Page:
Both literally and in a more meta-textual sense, the Pillars of Eternity franchise is one that’s always been shaped by its fixation with the past. Crowdfunded via Kickstarter in 2012 and released in 2015, Obsidian Entertainment’s original Pillars of Eternity was a throwback to the grainy, dense but rewarding CRPG adventures of the 1990s.
This nostalgia hit was further enriched by the setting and themes explored in the game itself. Set in the America-inspired Free Palatinate of Dyrwood, the first Pillars of Eternity very explicitly focused on what it meant to reckon with the past. You took on the role of a “Watcher” - a figure able to (literally) see into the past lives lived by themselves and those around them.
Now in 2018, Obsidian are gearing up to launch the sequel - Pillars of Eternity II: Deadfire. As the minds behind critically acclaimed sequels like Star Wars: Knights of the Old Republic II - The Sith Lords and Fallout: New Vegas, it’s hard to imagine any modern studio better equipped for the task. However, when the nature and themes of Pillars is so defined by its tendency to look backwards, it’s difficult to envision what the path forward for the franchise should or could look like.
We sat down and spent a few hours with an early build of Deadfire - currently due for an April 3rd release - to find out.
Launching the demo, we were loaded into the idyllic island of Tikawara and encouraged to learn more about the locale and the supernatural storms that have cut off trade in the region. A stark change from the gloomy, stoic and often-xenophobic towns in the first Pillars, the residents of Tikawara were very friendly, welcoming and colorful. Like The White March expansion pack, this served to add a fun new kind of culture and diversity to the larger setting of Eora.
The writing did a great job of enabling me to wring a real sense of the place out of my interactions with even the most unimportant of NPCs. On this front, at least, it feels like Obsidian have yet to miss a beat. In addition - some of the dialogue here hinted that the first game’s fascination with deconstructing colonialism and imperialism will likely live on in Deadfire - though the focus of the critique has largely shifted to the political, economic, social and cultural dynamics between the native denizens of the Deadfire Archipelago and the appetites of the mercantile Vailian Republics.
In terms of what this section of the demo actually entailed, it all felt pretty familiar. I talked with various locals, picked up a few side-quests and eventually, learned that the nearby island of Poko Kahara was both the source of the unnatural weather and home to a mysterious phenomena involving the series’ Adra crystals.
So, armed with this knowledge and having had my fill of the positively-Polynesian Tikawara, I set sail.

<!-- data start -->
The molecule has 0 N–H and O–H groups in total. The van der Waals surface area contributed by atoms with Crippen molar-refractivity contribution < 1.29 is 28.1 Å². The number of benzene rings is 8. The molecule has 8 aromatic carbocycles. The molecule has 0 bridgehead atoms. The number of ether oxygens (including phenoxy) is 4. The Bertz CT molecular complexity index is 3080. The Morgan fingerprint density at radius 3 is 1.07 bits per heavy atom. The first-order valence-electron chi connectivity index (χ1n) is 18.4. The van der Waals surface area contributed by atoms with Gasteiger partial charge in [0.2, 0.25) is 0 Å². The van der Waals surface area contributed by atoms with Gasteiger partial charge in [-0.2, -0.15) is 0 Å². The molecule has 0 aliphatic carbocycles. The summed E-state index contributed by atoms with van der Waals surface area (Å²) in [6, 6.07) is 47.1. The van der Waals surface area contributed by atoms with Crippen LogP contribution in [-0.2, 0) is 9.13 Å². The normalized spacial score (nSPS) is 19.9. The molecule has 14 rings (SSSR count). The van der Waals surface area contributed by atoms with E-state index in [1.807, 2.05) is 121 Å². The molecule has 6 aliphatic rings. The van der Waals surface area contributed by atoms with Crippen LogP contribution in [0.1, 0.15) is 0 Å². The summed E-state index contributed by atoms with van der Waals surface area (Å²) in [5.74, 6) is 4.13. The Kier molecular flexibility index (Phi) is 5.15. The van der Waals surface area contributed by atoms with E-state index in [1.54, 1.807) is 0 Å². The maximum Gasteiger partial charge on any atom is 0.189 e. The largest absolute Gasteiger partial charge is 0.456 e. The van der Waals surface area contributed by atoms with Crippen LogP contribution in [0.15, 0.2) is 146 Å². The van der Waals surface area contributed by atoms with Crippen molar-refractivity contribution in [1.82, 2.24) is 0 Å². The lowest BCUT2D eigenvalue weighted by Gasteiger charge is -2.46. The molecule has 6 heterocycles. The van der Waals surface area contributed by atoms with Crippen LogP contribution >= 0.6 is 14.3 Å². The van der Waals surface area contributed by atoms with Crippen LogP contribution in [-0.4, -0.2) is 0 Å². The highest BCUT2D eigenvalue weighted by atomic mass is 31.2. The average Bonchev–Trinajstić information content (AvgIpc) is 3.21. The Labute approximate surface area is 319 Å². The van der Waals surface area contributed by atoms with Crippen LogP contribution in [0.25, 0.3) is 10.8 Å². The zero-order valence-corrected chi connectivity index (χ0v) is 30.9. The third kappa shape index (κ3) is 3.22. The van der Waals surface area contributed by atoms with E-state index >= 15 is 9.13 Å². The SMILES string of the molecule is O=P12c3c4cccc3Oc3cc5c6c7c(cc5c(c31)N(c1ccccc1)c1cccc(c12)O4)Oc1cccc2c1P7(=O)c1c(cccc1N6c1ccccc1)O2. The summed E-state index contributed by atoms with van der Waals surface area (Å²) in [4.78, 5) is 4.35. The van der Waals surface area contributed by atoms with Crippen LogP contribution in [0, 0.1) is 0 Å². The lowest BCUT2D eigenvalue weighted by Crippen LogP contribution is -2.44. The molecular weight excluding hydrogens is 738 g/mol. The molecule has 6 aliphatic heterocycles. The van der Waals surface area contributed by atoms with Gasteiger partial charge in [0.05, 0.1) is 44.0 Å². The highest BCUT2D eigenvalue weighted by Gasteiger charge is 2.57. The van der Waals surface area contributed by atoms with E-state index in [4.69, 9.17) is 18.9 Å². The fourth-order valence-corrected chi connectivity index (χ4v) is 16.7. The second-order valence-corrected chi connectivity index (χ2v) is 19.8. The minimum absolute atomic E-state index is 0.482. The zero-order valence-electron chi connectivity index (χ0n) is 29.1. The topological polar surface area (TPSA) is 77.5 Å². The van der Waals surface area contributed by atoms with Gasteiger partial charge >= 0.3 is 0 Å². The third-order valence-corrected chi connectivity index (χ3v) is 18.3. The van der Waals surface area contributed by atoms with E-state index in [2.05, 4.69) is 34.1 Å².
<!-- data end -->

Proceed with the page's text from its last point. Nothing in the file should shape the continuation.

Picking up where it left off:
One of the major new features that Deadfire is set to bring to the equation comes in the form of seafaring. In the first game, you mostly traveled on foot - trekking from one region of the world to another. This time around, you’ve got a fully-fledged naval vessel at your disposal.
What’s more, like the first game, it’s much more than an aesthetic inclusion. You have to manage your crew, make sure your pantry is stocked with enough supplies and more. Functionally, this seems to have replaced the fort you managed in the first Pillars - and it will likely scratch the same itch for who appreciate a good bit of micromanagement. There are even naval battles here - though the bulk of seafaring during these encounters is handled by a choose-your-own-adventure style system of maneuvers.
Once we landed at Poko Kahara, it didn’t take long to Deadfire to settle into a pretty similar rhythm as its predecessor. Exploration led to both combat encounters and clues left by a group of Vailian sailors who investigated Poko Kahara before us. The former felt both very similar to, but a little cleaner in motion, than its predecessor was. In practice, it felt like it hit a lot of the same pause-and-play, party-based, pen-and-paper-inspired beats.
The latter was much the same. If you weren’t a fan of the first Pillars’ penchant for flashbacks - the sequel won’t win you over. One thing led to another and before long we ended-up delving into a sprawling, multi-level dungeon. Later, after catching up with our Vailian forebearers, we were faced with a moral decision that would resolve the storms but potentially have far-reaching consequences for the nearby denizens of Tikawara.
The specifics here are best left to be discovered for one’s self. However, it’s very clear that - from what we’ve played of it - Pillars of Eternity II: Deadfire is looking like it will extend the series’ in both new and natural directions. If the first game felt like a CRPG from another time, this feels like the ambitious sequel that would have arrived only a year or two later. It’s still looking at (and thinking critically about) the past - only this time it's Pillars own heritage that’s being examined as well.
As a result, Deadfire seems like it’s still got that same old-school feeling but feels unburdened, or at-least undaunted, by the knowledge that it needs to think, feel and be bigger than what came before it.
Lets hope this confidence is justified.
Pillars of Eternity II: Deadfire is due for an April 3rd release on PC, Nintendo Switch, PlayStation 4, Xbox One and Mac.
Disclosure - I backed Pillars of Eternity II: Deadfire on Fig back in 2017.